Today the Carolina Hurricanes announced that Lee Stempniak had been activated from injured reserve. With recent call ups Lucas Wallmark and Aleksi Saarela back with the Charlotte Checkers, the Hurricanes rosters stands at 23 players including 14 forwards. Today’s Daily Cup of Joe takes a reasonably deep dive at considering where Lee Stempniak fits into the current equation.
Where Lee Stempniak left off exiting the 2016-17 season
It has been so long since the Caniac nation has seen Lee Stempniak in action, I think an important starting point is revisiting his role and level of play during the 2016-17 season. Coming off a strong 2015-16 season that saw Stempniak finish with 19 goals and 51 points, the Hurricanes signed Stempniak to a two-year deal worth $2.5 million per season. Stempniak showed chemistry in preseason with Victor Rask and Jeff Skinner, and the trio started hot. But as the season wore on, Stempniak bounced around lines, provided decent depth scoring but never really found a higher gear or a permanent slot in the lineup. His 16 goals and 40 points in 82 games were what I would term decent depth scoring.
My end of season evaluation for Stempniak’s 2016-17 campaign is HERE.
With the addition of Justin Williams during the offseason, Stempniak figured to slot as the third right wing behind Williams and Elias Lindholm. With his injury to start the season, Peters adjusted and moved flexible forward Teuvo Teravainen into the slot vacated by Stempniak to have three top 9 right wings.
Lee Stempniak’s transition phase
After missing exactly half of the season and not starting with any kind of rehab stint in the AHL, the initial games for Stempniak will be more about helping him get up to speed and shaking off any rust. His minutes will likely be somewhat limited initially, and he could slot about anywhere. If I had to take a guess, I think he could see some time in the first few games at right wing on the fourth line in the spot usually filled by Phil Di Giuseppe or Josh Jooris (assuming Marcus Kruger is in the lineup). Stempniak is a good enough two-way player to play on such a line, and that would also help keep his minutes to a modest number in the early going. He can also shift up higher in the lineup if he hits the ground running.
Where Stempniak might fit longer term
Longer-term, the biggest thing that Lee Stempniak brings to the lineup is depth in the form of a decent all-around player capable of providing at least depth scoring. If Sebastian Aho, who was injured on Saturday, but practiced normally on Monday is the lineup on Tuesday, the current iteration of the top 9 is not really in need of another right wing. Peters likes (for good reason) the TSA line right now which has Teuvo Teravainen in a right wing slot, and Justin Williams and Elias Lindholm fill the other two slots.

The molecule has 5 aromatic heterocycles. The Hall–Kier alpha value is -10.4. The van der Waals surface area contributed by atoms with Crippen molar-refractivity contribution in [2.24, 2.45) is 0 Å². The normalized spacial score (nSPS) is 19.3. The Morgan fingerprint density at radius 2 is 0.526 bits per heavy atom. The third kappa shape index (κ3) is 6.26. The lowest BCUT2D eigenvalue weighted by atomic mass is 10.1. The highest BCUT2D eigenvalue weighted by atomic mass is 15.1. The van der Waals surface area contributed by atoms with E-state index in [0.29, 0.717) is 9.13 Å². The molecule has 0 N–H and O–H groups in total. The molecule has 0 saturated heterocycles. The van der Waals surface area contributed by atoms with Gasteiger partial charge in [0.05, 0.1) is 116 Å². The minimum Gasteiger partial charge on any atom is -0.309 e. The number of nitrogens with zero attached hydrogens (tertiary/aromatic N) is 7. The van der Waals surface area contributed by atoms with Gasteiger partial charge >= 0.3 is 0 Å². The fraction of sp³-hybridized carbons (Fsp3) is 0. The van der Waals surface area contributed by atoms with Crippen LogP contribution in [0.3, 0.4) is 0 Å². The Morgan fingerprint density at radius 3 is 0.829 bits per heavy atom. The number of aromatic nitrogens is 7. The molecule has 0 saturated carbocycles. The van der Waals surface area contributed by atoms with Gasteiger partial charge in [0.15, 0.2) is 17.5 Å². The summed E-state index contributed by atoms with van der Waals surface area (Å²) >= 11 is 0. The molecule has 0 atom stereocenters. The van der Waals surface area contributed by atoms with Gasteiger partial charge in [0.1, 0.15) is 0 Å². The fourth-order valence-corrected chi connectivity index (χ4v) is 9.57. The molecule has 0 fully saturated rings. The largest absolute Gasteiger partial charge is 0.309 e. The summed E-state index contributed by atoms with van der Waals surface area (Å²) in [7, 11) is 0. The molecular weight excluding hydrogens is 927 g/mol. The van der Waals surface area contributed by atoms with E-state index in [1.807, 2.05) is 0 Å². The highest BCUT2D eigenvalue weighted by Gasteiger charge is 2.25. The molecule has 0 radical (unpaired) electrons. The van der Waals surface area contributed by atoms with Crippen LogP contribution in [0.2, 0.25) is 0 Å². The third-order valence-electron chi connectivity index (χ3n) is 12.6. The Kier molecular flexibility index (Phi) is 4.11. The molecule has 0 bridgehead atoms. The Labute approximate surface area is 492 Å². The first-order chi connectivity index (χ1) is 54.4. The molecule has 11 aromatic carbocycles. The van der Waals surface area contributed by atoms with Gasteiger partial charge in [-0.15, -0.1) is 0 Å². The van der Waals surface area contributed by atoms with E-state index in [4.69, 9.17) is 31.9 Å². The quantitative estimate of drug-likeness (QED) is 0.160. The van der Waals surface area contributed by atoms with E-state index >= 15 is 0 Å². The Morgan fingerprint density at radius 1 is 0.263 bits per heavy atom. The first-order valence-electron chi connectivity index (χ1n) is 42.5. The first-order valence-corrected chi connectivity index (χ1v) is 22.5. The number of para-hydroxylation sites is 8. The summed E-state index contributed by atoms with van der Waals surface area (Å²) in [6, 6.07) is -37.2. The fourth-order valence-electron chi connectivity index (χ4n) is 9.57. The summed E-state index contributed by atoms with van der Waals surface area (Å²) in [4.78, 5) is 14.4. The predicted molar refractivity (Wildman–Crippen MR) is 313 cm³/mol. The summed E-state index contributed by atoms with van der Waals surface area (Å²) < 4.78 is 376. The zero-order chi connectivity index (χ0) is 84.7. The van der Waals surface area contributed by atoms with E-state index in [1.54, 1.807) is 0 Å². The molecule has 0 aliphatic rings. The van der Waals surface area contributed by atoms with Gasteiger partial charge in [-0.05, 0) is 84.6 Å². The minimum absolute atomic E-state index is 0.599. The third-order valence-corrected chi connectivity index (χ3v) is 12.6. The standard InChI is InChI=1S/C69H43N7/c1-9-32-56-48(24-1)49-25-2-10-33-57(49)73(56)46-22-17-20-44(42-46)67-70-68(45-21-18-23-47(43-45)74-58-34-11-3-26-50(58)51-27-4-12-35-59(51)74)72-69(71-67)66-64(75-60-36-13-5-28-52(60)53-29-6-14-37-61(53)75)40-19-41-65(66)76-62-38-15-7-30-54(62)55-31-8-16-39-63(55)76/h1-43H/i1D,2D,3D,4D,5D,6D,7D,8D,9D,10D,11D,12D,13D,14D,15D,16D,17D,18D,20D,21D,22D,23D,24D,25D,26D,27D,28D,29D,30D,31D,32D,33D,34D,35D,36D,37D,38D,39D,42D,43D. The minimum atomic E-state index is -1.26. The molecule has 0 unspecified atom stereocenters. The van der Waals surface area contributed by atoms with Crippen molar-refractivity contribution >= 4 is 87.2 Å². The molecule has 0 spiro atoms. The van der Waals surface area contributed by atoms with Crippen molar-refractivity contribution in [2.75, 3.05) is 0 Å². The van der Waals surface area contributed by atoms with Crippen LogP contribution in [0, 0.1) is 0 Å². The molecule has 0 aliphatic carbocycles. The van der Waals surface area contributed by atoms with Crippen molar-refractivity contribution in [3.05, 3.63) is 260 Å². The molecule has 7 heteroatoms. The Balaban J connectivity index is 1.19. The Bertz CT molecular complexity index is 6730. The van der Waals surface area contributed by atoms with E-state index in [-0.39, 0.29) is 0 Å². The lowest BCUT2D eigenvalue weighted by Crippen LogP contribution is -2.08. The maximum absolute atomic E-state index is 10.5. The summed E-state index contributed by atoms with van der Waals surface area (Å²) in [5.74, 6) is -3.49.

I see three scenarios for Stempniak longer-term:
1) A fourth line upgrade. If the Hurricanes stay healthy, the TSA line stays together and the team can get enough penalty kill help from higher line forwards, Stempniak could play on the fourth line with the hope that he himself can score more than the current options and even better possibly help spark the entire line.
2) Injury depth at right wing. If the Hurricanes face an injury setback at any of the six top 9 wing slots, Stempniak would be first in line to help fill the void. If the injury is on the right side, Stempniak just fills the hole directly. If the injury is on the left side, Teravainen could possibly move across to open up a spot on the right side for Stempniak.
3) A regular right wing given some shuffling. If Peters is willing to go away from the Aho/Staal/Teravainen, Stempniak could possibly present a scoring upgrade for the top 9. The general idea would be to move Teravainen to the left side into Brock McGinn’s slot and then back fill Teravainen’s slot with Stempniak. With McGinn having a strong 2017-18 campaign thus far and providing decent depth scoring considering his role and ice time, the question is whether Stempniak is an upgrade over McGinn, especially at the expense of breaking up the TSA line.
With the Hurricanes deeper at the forward position and healthy so far, Lee Stempniak does not fill any burning needs right now, but I think he represents quality forward depth and possibly an upgrade to the fourth line. As we push closer to the trade deadline, he is exactly the kind of depth that playoff contenders often seek out. As such, he could preempt the need for Francis to add a depth type player at the forward position.
As a player who was over 50 points only two years ago, the wild card could be if he gets up to speed, finds a scoring rhythm and is fresh down the stretch because of only playing half of a season.
Regardless of where he fits, it is great to see Lee Stempniak back in the lineup after a long delay to the start of his 2017-18 season.